Story: ‘The One I Feed’

Story: ‘The One I Feed’

Jan 02



By Vickie Smith

First Original Link

Second Original Link

There was grandfather, his little grandson often came in the evenings to sit at his knee and ask the many questions that children ask.

One day the grandson came to his grandfather with a look of anger on his face.

Grandfather said, “Come, sit, tell me what has happened today.”

The child sat and leaned his chin on his Grandfather’s knee. Looking up into the wrinkled, nut brown face and the kind dark eyes; the child’s anger turned to quiet tears.

The boy said, “I went to the town today with my father, to trade the furs he has collected over the past several months. I was happy to go, because father said that since I had helped him with the trapping, I could get something for me. Something that I wanted. I was so excited to be in the trading post, I have not been there before. I looked at many things and finally found a metal knife! It was small, but good size for me, so father got it for me.”

Here the boy laid his head against his grandfather’s knee and became silent. The Grandfather, softly placed his hand on the boys raven hair and said, “and then what happened?”.

Without lifting his head, the boy said, “I went outside to wait for father, and to admire my new knife in the sunlight. Some town boys came by and saw me, they got all around me and starting saying bad things. They called me dirty and stupid and said that I should not have such a fine knife. The largest of these boys, pushed me back and I fell over one of the other boys. I dropped my knife and one of them snatched it up and they all ran away, laughing.”

Here the boy’s anger returned, “I hate them, I hate them all!”

The Grandfather, with eyes that have seen too much, lifted his grandson’s face so his eyes looked into the boy’s. Grandfather said, “Let me tell you a story. I too, at times, have felt a great hate for those that have taken so much, with no sorrow for what they do.

“But hate wears you down, and does not hurt your enemy. It is like taking poison and wishing your enemy would die. I have struggled with these feelings many times.

“It is as if there are two wolves inside me, one is white and one is black. The White Wolf is good and does no harm. He lives in harmony with all around him and does not take offense when no offense was intended. But will only fight when it is right to do so, and in the right way.

“But, the Black Wolf, is full of anger. The littlest thing will set him into a fit of temper. He fights everyone, all the time, for no reason. He cannot think because his anger and hate are so great. It is helpless anger, for his anger will change nothing.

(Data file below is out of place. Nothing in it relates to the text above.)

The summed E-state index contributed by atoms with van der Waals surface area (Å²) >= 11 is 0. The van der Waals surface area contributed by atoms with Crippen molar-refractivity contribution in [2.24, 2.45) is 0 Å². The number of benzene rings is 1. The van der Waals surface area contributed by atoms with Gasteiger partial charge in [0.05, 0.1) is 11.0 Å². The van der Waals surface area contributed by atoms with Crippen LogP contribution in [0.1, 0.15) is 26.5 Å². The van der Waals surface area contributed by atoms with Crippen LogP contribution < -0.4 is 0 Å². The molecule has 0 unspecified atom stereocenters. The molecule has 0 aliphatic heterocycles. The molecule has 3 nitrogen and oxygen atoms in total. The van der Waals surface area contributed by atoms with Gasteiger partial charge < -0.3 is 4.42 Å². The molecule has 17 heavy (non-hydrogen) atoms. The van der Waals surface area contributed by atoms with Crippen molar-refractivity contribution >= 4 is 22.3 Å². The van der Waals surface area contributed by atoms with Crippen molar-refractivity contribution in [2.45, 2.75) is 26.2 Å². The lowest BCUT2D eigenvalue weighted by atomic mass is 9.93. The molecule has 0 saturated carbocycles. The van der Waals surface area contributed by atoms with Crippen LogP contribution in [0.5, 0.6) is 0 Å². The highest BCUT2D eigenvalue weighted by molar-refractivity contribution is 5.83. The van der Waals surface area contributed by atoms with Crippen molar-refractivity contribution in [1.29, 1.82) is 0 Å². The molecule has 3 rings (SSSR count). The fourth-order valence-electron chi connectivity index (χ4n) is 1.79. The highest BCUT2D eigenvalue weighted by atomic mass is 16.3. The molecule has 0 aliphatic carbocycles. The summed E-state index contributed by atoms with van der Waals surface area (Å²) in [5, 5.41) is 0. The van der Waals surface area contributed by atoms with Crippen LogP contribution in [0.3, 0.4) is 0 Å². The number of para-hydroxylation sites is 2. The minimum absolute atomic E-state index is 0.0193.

“Sometimes it is hard to live with these two wolves inside me, for both of them try to dominate my spirit.”

The boy, looked intently into his Grandfather’s eyes, and asked, “Which one wins Grandfather?”

The Grandfather, smiled and said, “The one I feed.”



I ran across [the story above] that had a wonderful message aimed at helping people deal with their anger. After reading the story, I thanked the author, a Native American named Vickie Smith, for writing it. I also asked her how the story had come to be. Here is what she wrote:

“I wrote the story… I shared it with a Cherokee List I was on, because the people on the list got into a big argument over something I can’t even remember now. But a lot of ugly things were said. I thought my story might help.

“I am American Indian, I wrote this story from truths I learned as I battled to control my own anger and bad temper. That battle taught me a lot. I am surprised sometimes when I hear from people like you, at how far my story has spread. Thank you for your compliments on my story. I would be honored if it were shared with others. Perhaps it can help someone else who battles with anger.”

— David Sunfellow



  1. David, Thank you so much for finding the author of this story…as usual you take it one step further. I read this story many years ago and love it. Recently I have seen edited and/or butchered versions, but the original is so beautiful.
    What a beautiful spirit Vickie Smith is to share it so freely!
    Thanks David for your dedication to enlightening, educating and inspiring us! Love, BakeR

  2. Susan

    I agree with BakeR, David. I am fairly new to your website and you do a fantastic job at organizing data, presenting stories, illuminating the lessons, and giving great bibliographies. Thank you for your beautiful work!

  3. Hi Susan. Thank you for taking the time to let me know you appreciate Pulse and my efforts to shape it into something meaningful. Your comments made the sun shine a little brighter in my sky today!

  4. BakeR, thank you for your kind comments, too!

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